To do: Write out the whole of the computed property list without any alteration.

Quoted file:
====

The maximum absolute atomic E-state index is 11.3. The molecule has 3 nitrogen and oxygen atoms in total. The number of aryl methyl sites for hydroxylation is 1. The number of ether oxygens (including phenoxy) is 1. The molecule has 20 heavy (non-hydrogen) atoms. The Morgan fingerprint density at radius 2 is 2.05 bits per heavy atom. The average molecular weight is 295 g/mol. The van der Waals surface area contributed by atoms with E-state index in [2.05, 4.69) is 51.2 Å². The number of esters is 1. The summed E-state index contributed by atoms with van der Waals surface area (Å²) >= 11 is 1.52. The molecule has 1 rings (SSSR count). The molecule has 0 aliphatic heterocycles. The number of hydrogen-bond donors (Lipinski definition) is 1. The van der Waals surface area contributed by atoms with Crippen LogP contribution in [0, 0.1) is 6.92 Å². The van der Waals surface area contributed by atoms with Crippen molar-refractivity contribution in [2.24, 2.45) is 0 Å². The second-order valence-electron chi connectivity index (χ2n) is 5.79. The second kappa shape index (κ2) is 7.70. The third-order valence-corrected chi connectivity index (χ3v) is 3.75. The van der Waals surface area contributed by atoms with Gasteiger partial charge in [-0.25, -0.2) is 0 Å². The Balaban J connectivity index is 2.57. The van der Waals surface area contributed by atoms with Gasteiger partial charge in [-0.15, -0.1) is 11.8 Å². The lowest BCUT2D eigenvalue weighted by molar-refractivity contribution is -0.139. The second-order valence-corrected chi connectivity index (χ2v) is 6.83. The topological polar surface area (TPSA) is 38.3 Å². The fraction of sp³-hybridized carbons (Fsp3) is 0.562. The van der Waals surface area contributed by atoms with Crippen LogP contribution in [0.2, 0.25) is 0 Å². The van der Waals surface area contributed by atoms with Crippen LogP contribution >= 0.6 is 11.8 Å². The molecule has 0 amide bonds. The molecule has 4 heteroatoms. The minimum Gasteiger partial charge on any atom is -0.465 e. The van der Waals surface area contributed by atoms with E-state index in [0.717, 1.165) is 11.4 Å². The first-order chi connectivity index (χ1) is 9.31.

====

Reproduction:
The maximum absolute atomic E-state index is 11.3. The molecule has 3 nitrogen and oxygen atoms in total. The number of aryl methyl sites for hydroxylation is 1. The number of ether oxygens (including phenoxy) is 1. The molecule has 20 heavy (non-hydrogen) atoms. The Morgan fingerprint density at radius 2 is 2.05 bits per heavy atom. The average molecular weight is 295 g/mol. The van der Waals surface area contributed by atoms with E-state index in [2.05, 4.69) is 51.2 Å². The number of esters is 1. The summed E-state index contributed by atoms with van der Waals surface area (Å²) >= 11 is 1.52. The molecule has 1 rings (SSSR count). The molecule has 0 aliphatic heterocycles. The number of hydrogen-bond donors (Lipinski definition) is 1. The van der Waals surface area contributed by atoms with Crippen LogP contribution in [0, 0.1) is 6.92 Å². The van der Waals surface area contributed by atoms with Crippen molar-refractivity contribution in [2.24, 2.45) is 0 Å². The second-order valence-electron chi connectivity index (χ2n) is 5.79. The second kappa shape index (κ2) is 7.70. The third-order valence-corrected chi connectivity index (χ3v) is 3.75. The van der Waals surface area contributed by atoms with Gasteiger partial charge in [-0.25, -0.2) is 0 Å². The Balaban J connectivity index is 2.57. The van der Waals surface area contributed by atoms with Gasteiger partial charge in [-0.15, -0.1) is 11.8 Å². The lowest BCUT2D eigenvalue weighted by molar-refractivity contribution is -0.139. The second-order valence-corrected chi connectivity index (χ2v) is 6.83. The topological polar surface area (TPSA) is 38.3 Å². The fraction of sp³-hybridized carbons (Fsp3) is 0.562. The van der Waals surface area contributed by atoms with Crippen LogP contribution in [0.2, 0.25) is 0 Å². The van der Waals surface area contributed by atoms with Crippen LogP contribution >= 0.6 is 11.8 Å². The molecule has 0 amide bonds. The molecule has 4 heteroatoms. The minimum Gasteiger partial charge on any atom is -0.465 e. The van der Waals surface area contributed by atoms with E-state index in [0.717, 1.165) is 11.4 Å². The first-order chi connectivity index (χ1) is 9.31.